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Articles / Applying to College / Can Community College Student Transfer After One Year?

Can Community College Student Transfer After One Year?

Sally Rubenstone
Written by Sally Rubenstone | Aug. 20, 2009

Question: My son is about to go to a junior college in San Francisco. He will do this because he has no idea what he wants to major in. If he spends one year at the junior college, can he transfer his credits to another college or will he lose them all if he doesn't finish two years?

Your son CAN transfer credits from a two-year college to a four-year college, even if he only completes one year (or, for that matter, just one SEMESTER).

Note, however, that--depending on which four-year school he attends and the major he chooses--some of his credits may not transfer. Those that almost always DO transfer are in "core" subjects such as English, history, math, science, and so on.

Credits that might NOT transfer could be in areas that the four-year college doesn't offer and may consider vocational (auto mechanics, travel management, cooking, etc.) but it really depends on the four-year school. Those institutions that have programs in such areas may accept the credits, even if your son will major in an unrelated field.

Other credits that probably won't transfer are in remedial classes. For instance, if your son had to take a basic math course (comparable to a high school class), a reading course, an English-as-a-second-language course, etc. then it's possible that those credits from the two-year school will excluded by the four-year school.

Also, if he's interested in University of California schools, he may have to wait until he is a junior to transfer in. (But that doesn't necessarily mean that he has to spend two full years at his JC. He could attend a different four-year school in the meantime.)

Bottom line: It's likely that all or most of your son's credits WILL transfer to a four-year college, even if he doesn't graduate from the two-year college, but you do need to check this out on a school-by-school basis because you are likely to find inconsistencies.

Written by

Sally Rubenstone

Sally Rubenstone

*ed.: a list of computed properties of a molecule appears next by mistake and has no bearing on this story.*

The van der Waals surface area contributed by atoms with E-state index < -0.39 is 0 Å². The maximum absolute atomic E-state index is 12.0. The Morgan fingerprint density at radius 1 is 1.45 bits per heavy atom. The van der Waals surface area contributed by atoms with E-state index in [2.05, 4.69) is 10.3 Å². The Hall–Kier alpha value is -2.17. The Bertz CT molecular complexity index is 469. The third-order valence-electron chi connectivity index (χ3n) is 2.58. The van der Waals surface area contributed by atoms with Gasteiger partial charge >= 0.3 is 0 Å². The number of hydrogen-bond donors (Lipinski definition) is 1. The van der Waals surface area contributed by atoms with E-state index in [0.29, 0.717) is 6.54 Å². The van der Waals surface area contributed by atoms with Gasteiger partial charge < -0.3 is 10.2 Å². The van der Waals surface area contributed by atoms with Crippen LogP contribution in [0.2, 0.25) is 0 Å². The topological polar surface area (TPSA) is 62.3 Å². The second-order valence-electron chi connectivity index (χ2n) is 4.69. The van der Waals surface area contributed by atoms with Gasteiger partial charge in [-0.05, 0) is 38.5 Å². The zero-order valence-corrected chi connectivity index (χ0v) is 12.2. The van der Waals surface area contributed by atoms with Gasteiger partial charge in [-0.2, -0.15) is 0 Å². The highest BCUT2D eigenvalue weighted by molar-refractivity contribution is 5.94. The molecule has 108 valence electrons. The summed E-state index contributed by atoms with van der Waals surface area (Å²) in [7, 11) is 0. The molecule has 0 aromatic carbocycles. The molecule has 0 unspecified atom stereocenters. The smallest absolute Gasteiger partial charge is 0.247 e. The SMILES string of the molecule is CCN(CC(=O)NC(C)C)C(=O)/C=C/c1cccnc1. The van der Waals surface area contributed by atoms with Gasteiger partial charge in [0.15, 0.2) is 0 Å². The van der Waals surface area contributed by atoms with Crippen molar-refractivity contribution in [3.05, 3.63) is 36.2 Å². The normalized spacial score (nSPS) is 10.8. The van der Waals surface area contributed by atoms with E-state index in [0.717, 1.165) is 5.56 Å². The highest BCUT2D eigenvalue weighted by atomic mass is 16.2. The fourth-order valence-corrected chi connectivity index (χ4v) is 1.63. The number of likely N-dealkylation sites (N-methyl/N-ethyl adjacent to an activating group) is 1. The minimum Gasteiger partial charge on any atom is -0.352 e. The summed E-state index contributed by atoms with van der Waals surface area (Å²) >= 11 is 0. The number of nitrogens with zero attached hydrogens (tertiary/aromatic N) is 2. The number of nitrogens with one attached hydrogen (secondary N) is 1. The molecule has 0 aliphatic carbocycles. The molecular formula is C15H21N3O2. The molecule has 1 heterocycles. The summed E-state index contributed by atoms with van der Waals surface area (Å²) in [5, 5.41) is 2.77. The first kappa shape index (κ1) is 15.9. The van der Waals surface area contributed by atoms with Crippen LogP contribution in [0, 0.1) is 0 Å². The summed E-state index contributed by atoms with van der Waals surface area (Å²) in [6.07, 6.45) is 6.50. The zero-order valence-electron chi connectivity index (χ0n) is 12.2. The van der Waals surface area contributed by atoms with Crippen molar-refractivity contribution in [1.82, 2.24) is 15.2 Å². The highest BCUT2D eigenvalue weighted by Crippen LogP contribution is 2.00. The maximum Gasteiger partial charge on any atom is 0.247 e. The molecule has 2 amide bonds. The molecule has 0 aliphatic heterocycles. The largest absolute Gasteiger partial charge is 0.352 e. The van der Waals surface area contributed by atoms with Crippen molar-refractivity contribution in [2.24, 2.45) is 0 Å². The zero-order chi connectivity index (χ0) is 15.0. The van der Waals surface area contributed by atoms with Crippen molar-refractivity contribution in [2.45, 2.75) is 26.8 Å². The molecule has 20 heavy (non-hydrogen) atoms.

Sally Rubenstone knows the competitive and often convoluted college admission process inside out: From the first time the topic of college comes up at the dinner table until the last duffel bag is unloaded on a dorm room floor. She is the co-author of Panicked Parents' Guide to College Admissions; The Transfer Student's Guide to Changing Colleges and The International Student's Guide to Going to College in America. Sally has appeared on NBC's Today program and has been quoted in countless publications, including The New York Times, The Washington Post, USA Weekend, USA Today, U.S. News & World Report, Newsweek, People and Seventeen. Sally has viewed the admissions world from many angles: As a Smith College admission counselor for 15 years, an independent college counselor serving students from a wide range of backgrounds and the author of College Confidential's "Ask the Dean" column. She also taught language arts, social studies, study skills and test preparation in 10 schools, including American international schools in London, Paris, Geneva, Athens and Tel Aviv. As senior advisor to College Confidential since 2002, Sally has helped hundreds of students and parents navigate the college admissions maze. In 2008, she co-founded College Karma, a private college consulting firm, with her College Confidential colleague Dave Berry, and she continues to serve as a College Confidential advisor. Sally and her husband, Chris Petrides, became first-time parents in 1997 at the ripe-old age of 45. So Sally was nearly an official senior citizen when her son Jack began the college selection process, and when she was finally able to practice what she had preached for more than three decades.

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